2nd Lieutenant Harry Anderton Squier, 8th Bedfordshire Regiment.

Today’s post is about another local soldier who featured in the recent World War One exhibition and sadly did not survive the war. Research was carried out by Kath Shawcross, Borough Archivist.

2nd Lieutenant Harry Anderton Squier. 8th (Service) Bedfordshire Regiment (originally 1/8th Service Battalion Royal Fusiliers). Lived at Cumbrae Grove Road, Cheam.

Squier Lieut 9 May 1916 34123

Harry Squier photographed by David Knights-Whittome in 1916 – this photograph would have been taken just weeks before he was killed in action.

Harry Squier was born 16 December 1895 in New Cross, Deptford, the son of Harry and Frances Squier. His father was a merchant’s clerk. By 1901 the family had moved to Egmont Road, Sutton and by 1911 they were living at Cumbrae Grove Road, Cheam.

Harry enlisted as a private in the 1/8th Battalion Royal Fusiliers, at Westminster on the 3 September 1914, aged 19. He applied for a commission which was approved 22 February 1915 when he was commissioned as a 2nd Lieutenant in the 10th Battalion of the Bedfordshire Regiment.  After officer training he was attached to the 8th Battalion of the Bedfordshires and embarked for France on the 23 March 1916. He arrived on the front lines on the 28 March and sadly was killed just three weeks later.

Although initially posted as missing and thought to have been captured by the Germans, his body was found a few days later and buried in the Essex Farm Cemetery, Boezinghe, Ypres. His death is recorded as the 19th April and is commemorated on the Cheam War Memorial.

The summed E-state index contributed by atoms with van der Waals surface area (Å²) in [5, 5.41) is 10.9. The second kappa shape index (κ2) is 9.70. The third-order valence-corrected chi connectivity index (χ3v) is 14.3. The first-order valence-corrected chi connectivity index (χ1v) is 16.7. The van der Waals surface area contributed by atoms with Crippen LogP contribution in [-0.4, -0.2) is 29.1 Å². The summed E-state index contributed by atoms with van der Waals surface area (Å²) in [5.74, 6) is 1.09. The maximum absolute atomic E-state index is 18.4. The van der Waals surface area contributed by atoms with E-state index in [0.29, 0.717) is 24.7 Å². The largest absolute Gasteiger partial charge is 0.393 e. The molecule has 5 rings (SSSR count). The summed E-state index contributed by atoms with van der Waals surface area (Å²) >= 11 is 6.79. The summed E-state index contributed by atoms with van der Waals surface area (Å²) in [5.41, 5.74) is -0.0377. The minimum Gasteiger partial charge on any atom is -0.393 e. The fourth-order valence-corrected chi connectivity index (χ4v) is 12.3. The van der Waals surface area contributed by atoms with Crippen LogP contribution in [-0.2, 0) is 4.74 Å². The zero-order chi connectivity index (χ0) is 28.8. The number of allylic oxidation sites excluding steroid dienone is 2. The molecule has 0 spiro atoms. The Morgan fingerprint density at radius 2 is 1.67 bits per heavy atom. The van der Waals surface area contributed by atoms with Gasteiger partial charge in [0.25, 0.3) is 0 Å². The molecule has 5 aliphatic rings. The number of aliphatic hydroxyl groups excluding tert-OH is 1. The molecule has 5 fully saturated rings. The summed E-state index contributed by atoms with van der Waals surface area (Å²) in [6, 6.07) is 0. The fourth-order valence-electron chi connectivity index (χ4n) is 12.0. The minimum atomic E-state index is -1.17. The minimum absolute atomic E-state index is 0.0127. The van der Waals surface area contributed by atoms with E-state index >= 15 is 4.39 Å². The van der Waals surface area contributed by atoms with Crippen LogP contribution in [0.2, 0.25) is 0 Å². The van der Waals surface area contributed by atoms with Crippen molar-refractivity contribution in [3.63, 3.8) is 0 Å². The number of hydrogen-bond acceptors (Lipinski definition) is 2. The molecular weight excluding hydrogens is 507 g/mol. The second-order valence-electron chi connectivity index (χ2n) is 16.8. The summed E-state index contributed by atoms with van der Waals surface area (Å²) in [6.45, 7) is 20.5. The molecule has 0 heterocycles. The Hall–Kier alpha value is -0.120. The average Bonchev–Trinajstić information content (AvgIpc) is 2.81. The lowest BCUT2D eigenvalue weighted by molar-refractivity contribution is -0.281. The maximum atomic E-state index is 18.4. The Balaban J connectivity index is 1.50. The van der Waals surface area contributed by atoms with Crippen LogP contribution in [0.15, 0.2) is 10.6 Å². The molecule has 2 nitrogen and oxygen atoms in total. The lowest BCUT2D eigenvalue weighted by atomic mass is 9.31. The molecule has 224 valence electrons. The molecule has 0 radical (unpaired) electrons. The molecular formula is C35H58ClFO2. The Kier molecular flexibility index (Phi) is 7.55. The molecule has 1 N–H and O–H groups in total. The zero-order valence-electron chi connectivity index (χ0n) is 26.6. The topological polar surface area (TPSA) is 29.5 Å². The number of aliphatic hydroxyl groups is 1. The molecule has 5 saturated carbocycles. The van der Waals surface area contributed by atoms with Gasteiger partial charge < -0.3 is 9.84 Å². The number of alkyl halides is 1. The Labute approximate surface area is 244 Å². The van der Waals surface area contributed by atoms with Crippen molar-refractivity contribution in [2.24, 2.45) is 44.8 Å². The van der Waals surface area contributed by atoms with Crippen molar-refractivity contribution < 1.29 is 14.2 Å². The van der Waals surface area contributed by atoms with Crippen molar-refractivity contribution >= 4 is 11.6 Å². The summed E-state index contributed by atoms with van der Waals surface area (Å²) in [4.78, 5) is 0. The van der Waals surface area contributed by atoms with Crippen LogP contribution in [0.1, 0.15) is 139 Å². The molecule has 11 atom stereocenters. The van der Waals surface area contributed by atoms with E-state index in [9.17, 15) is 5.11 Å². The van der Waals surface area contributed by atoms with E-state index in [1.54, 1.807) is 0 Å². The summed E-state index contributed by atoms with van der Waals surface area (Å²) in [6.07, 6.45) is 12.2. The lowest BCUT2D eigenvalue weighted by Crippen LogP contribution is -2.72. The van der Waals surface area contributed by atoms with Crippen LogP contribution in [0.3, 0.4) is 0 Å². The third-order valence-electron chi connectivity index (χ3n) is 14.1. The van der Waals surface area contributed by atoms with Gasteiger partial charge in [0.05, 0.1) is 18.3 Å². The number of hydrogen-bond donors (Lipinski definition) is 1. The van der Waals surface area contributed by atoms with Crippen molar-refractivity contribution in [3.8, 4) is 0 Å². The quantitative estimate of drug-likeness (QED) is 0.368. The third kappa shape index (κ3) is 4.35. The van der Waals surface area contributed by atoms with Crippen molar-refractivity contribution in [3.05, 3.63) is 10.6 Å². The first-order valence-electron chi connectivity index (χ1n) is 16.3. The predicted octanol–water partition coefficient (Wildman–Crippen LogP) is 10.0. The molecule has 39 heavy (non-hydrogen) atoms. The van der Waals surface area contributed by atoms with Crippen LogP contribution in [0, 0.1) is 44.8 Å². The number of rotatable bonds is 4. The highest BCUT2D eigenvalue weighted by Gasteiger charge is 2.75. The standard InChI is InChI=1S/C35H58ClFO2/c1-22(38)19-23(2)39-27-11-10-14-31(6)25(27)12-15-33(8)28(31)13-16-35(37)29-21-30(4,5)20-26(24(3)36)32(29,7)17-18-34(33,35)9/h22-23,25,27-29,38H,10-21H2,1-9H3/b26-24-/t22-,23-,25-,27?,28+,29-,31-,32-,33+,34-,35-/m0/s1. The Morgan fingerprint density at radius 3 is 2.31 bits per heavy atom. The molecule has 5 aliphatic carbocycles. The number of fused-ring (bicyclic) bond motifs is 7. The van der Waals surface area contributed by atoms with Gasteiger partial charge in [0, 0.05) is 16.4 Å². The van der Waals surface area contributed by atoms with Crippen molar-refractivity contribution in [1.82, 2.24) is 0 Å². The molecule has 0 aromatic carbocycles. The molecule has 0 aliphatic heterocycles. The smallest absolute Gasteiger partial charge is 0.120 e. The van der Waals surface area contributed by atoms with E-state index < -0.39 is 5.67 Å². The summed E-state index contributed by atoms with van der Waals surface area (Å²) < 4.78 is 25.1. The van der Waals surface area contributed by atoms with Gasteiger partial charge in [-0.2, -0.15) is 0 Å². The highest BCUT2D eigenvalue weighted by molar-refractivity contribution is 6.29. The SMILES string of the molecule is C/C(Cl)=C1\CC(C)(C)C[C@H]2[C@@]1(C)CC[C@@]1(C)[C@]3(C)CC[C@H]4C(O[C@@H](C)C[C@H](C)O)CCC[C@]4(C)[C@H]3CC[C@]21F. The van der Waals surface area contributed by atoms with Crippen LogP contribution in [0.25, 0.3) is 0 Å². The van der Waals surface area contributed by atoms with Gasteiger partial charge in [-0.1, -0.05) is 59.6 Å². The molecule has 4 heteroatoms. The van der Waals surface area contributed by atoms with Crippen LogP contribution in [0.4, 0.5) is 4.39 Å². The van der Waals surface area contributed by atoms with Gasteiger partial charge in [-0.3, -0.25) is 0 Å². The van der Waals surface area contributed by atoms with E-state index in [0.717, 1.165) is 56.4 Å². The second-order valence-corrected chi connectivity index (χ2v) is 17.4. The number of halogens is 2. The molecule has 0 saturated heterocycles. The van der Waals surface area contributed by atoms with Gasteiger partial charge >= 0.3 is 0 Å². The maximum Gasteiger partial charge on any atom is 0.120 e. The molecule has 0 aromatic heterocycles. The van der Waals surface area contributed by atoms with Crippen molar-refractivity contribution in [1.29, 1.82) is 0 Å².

2nd Lieutenant Alan M Fleming wrote to Harry’s father on the 29 April 1916:

squier7 copy letter recovered body

Image courtesy of The National Archives. Open Government Licence v2.0. TNA ref: WO339/35931

Dear Sir,

     I am extremely grieved to have to inform you that the body of your son 2nd Lt Squier, has been recovered from our front line trenches.

     We had every hope that he had been taken prisoner, (more especially as the Germans claimed an Officer prisoner) but last night the Brigade wired us that his body had been recovered: his pockets had evidently been rifled, as there was absolutely nothing left in them except the enclosed two papers.

     He is being buried in the Brigade Cemetery, at a place called Essex Farm, on the banks of the Yser Canal, about half way between Ypres and Boesinghe. A cross is being put up in his memory tonight.

     Mr Martin, who wrote to you before has gone home on leave, so I undertook to write to you for him.

     We are all very grieved at the sad news here I sympathise with you very deeply.

Yours Truly

A letter from Private Tucker dated 3 May 1916 describes briefly the battle at which Harry Squier was thought to have been taken prisoner by the Germans:

squier4 description of the battle

Image courtesy of The National Archives. Open Government Licence v2.0. TNA ref: WO339/35931

Squier medal card

Harry Squier’s medal card. Image courtesy of The National Archives. Open Government Licence v2.0. Source: Ancestry.

Sadly, our collection is filled with the images of young men like Harry Squier who died tragically young in the Great War. For many of these individuals, we have so little information to go on that it is proving almost impossible to identify or connect them to this area.  We have however had some great responses and even been offered additional information about individuals who have featured on the blog so far.  The hope it that by publishing all the images that we scan to our Flickr site that we might stand some chance of uncovering a few more of these real lives that have been hidden inside dusty envelopes for the last 100 years.  If you had relatives living in Sutton, Epsom or the surrounding areas during the period 1906-1917, then do take a look, or get in touch.  Knights-Whittome was prolific in his portraiture work and new images are being added to Flickr all the time.  We may well have images of your family members among the collection.


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